If you stack the proverbial deck & select pilot stakeholders you know will succeed, it’s not representative of reality. Great talent will often succeed despite the imperfections in a pilot. That won’t be the case for the majority of your end users. So, if you only choose your best people to pilot your technology, when the time comes to roll out beyond your initial pilot cohort, errors will emerge & you won’t be resourced to adequately address them. They’ll blame poor implementation (you).
Solution: This may sound counter-intuitive, but you actually want to ‘break’ things in the pilot phase, when there is patience for & acceptance of errors. So choose to pilot with users you know will struggle with adoption. Like it or not, technology projects can become political fodder in organizations. A pilot phase provides you with needed air-cover to make mistakes, provided you socialize this with & gain alignment from the relevant project sponsors upfront. Take advantage of this; you don’t get to be ‘new’ forever.
Secondly, in the pilot phase, you have a project team dedicated to a smaller scope & scale of implementation. Opportunities will be caught & resolved much earlier. You have the resources to support the most-challenged stakeholders; the individuals who need the greatest support. This often isn’t possible with a systems-wide implementation, when communication & training is scaled (generic) & resources are stretched.
The Importance of Mindshare
As mentioned earlier, circumstances change in organizations; priorities shift & externalities can throw even the best-planned project off-course.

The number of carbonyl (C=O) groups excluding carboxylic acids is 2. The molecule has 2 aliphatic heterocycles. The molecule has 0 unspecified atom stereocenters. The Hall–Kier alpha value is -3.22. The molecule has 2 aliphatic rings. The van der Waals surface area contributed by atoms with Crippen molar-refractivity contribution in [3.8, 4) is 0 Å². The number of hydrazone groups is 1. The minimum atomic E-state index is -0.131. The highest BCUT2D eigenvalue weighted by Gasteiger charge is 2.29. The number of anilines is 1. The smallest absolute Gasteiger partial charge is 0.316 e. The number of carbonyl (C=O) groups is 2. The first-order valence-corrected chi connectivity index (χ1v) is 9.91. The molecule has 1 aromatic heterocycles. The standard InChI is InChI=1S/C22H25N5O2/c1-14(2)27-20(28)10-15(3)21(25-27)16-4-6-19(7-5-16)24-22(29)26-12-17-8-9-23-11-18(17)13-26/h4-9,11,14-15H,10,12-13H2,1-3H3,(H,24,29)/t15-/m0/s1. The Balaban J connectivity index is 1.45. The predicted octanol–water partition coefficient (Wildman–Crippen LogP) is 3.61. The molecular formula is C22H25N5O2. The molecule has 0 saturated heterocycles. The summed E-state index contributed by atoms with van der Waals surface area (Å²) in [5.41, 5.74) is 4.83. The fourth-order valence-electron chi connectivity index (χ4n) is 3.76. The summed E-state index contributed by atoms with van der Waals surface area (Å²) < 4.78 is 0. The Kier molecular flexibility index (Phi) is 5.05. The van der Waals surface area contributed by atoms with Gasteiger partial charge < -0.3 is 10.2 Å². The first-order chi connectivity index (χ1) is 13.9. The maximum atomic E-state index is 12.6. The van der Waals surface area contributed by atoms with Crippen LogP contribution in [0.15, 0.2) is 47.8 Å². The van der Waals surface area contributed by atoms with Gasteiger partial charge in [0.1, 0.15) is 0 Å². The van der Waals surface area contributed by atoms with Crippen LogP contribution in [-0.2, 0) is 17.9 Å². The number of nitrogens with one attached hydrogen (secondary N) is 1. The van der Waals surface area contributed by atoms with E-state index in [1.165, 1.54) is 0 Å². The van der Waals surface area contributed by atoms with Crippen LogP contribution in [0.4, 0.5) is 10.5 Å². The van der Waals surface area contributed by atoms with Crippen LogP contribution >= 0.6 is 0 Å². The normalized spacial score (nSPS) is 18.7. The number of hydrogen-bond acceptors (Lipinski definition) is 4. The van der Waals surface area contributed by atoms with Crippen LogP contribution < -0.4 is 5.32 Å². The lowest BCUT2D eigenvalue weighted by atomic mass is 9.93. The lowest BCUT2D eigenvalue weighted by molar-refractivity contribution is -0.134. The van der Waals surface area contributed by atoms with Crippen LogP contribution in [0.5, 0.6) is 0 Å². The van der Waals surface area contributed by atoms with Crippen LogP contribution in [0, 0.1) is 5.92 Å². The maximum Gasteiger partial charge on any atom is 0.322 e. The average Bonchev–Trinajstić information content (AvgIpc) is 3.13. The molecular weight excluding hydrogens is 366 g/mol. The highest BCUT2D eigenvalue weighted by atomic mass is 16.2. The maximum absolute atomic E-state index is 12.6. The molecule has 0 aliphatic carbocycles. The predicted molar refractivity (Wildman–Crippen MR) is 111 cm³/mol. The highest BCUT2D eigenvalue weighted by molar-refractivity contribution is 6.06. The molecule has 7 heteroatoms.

When a technology project loses the organization’s attention & focus, it can quickly wither & die; starved by the lack of momentum necessary to sustain it. In most organizations, the stated priorities of senior leadership determine the mandate. We align resources to the items in the same manner.
Running a technology implementation project can feel like you’re building the plane while you’re flying it. That’s because stakeholders can only dedicate so much time to new initiatives when the core business still demands the majority of their attention. To address this, some organizations set up Project Management Offices (PMOs); essentially project air-traffic controllers tasked with ensuring that there aren’t too many initiatives occurring in the organization at once. They also ensure that projects don’t collide with known, recurring activities. Though even in organizations where this added layer of project planning is present, there’s perpetual jockeying for the time to implement new initiatives. In essence they’re all competing for mindshare.
Solution: Negotiating an appropriate timeline for your technology is critical to ensure it receives adequate attention from stakeholders. This must occur at the most senior levels of the organization, as commitments made at middle management layers are conditional at best. In the concept phase of your project, ensure senior leadership is aware & aligned wth the project timing & timelines. They must be clear on what time you need to be effective & how they will need to support it.
The aforementioned tactics are three that I thought were worth sharing? What do you think? Have I got it right, or have I missed the mark? Leave your comments below. Please also include any other tactics so that others may benefit from your knowledge & expertise.